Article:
A program from John F. Kennedy High School's 2019 graduation, which took place amid an investigation into grade inflation at the Gentilly high school. Credit: Marta Jewson / The Lens

The Orleans Parish School Board has again issued a warning letter to John F. Kennedy High School, this time for failing to submit information regarding an investigation into alleged grade-fixing and other problems at the Gentilly charter school. Those problems left half of the 2019 senior glass ineligible for graduation, though many didn’t find that out until more than a month after they had walked in the May graduation ceremony. 

The July 3 warning to New Beginnings Schools Foundation, which runs the school, is an expansion of a warning Chief Portfolio Innovation and Accountability Officer Kelli Peterson issued one month earlier

In April, the New Beginnings board hired a law firm to conduct an investigation into allegations that some students grades were improperly changed from failing to passing, which The Lens first reported in March. The firm was also commissioned to look into allegations, first reported by WWL-TV, that then-New Beginnings CEO Michelle Blouin-Williams had doctored board meeting minutes to falsely reflect a board vote awarding a lucrative bus contract. Blouin-Williams has since resigned.

In a May 24 letter, Gang said a “final report” would be presented the following week. But the investigation continued, and the final results have not been presented to the public. According to Peterson’s July 3 letter, New Beginnings likewise kept details of the investigation from the school district. In a Monday letter, Gang reiterated several times that the district would receive information once the investigation was complete.

“At this time there are several outstanding items that OPSB has requested and NBSF has failed to provide,” Peterson wrote. “It is critically important that your organization immediately comply with expectations set forth in the charter contract and communications transmitted from OPSB regarding this matter.”

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If the network fails to hand over the outstanding documents, the district could revoke Kennedy’s charter, Peterson wrote.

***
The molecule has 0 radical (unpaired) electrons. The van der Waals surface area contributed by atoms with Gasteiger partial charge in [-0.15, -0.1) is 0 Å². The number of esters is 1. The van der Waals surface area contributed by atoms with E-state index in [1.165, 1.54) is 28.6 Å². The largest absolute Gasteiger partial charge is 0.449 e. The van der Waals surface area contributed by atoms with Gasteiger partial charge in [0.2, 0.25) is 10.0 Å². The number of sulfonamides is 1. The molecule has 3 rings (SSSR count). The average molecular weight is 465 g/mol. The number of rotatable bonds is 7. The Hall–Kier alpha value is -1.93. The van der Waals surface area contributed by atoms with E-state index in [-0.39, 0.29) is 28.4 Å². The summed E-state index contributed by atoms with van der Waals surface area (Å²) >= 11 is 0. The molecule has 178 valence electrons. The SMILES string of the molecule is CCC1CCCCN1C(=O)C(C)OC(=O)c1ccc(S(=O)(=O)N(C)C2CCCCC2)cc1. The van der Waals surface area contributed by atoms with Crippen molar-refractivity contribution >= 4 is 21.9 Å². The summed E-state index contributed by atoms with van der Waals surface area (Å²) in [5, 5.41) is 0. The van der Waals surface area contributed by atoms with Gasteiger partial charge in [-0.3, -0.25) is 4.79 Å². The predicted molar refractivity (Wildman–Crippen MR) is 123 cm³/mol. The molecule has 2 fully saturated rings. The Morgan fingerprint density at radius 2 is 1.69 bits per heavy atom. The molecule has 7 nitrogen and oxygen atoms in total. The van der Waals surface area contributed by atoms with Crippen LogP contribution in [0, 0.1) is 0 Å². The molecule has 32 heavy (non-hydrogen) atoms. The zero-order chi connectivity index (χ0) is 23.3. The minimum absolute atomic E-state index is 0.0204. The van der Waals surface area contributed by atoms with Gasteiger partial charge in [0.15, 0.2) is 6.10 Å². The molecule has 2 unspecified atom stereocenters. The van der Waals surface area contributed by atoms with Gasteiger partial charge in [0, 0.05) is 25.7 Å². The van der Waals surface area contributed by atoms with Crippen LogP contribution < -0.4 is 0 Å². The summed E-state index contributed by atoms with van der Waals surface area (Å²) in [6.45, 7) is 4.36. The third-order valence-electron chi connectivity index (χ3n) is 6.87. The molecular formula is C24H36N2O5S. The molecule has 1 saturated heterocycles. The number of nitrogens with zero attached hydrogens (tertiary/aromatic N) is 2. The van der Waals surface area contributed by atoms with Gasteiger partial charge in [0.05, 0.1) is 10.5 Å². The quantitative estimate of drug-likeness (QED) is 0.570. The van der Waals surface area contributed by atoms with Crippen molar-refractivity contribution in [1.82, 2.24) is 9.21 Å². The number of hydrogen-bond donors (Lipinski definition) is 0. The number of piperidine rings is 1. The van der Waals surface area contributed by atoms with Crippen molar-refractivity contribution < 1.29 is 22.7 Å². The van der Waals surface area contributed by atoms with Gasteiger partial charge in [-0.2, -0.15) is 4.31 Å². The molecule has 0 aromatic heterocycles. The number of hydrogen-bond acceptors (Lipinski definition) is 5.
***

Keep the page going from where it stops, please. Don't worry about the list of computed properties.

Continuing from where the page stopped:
Asked for an update Monday, the district released the following statement: “Revocation is being considered as we monitor and review information related to our investigation.”

Late Monday afternoon, New Beginnings’ Board President Raphael Gang submitted an explanation of changes the organization has made and reiterated that the charter group’s investigation was ongoing. He said Tropical Storm Barry delayed the team’s response. Gang said the investigation would be shared with Orleans Parish school district officials upon completion.

The district can revoke a charter contract if the charter group has violated the terms. In June, Orleans Parish Schools Superintendent Henderson Lewis Jr. wrote that New Beginnings was “deemed non-compliant with its contractual obligations.” While a rare use of its power, the district last fall threatened to revoke Edgar P. Harney elementary school’s contract after repeated warnings related to financial irregularities and inadequate special education services. Harney’s charter group instead voluntarily surrendered the charter, and the district took the school over in January, closing it after the end of the 2018-2019 school year. 

If Kennedy’s contract is revoked, the district could run it directly, another charter group could take over the school or it could close. 

The two-page warning letter says OPSB staff met with Gang and newly appointed New Beginnings CEO Kevin George on June 20. Days later, the district issued “additional remedy actions” related to the initial early June warning. The most recent notice was issued one day after a Louisiana Department of Education released a review that found myriad problems with the charter school’s operations.

Peterson goes on to list 13 items, some incredibly detailed, including a variety of assurances, plans, and reports that the district has yet to receive from the two-school charter network. 

Awaiting information

The grade-fixing allegations first came to public light in mid-March when former employee Runell King raised red flags about what he called suspicious grade changes at the 690-student school.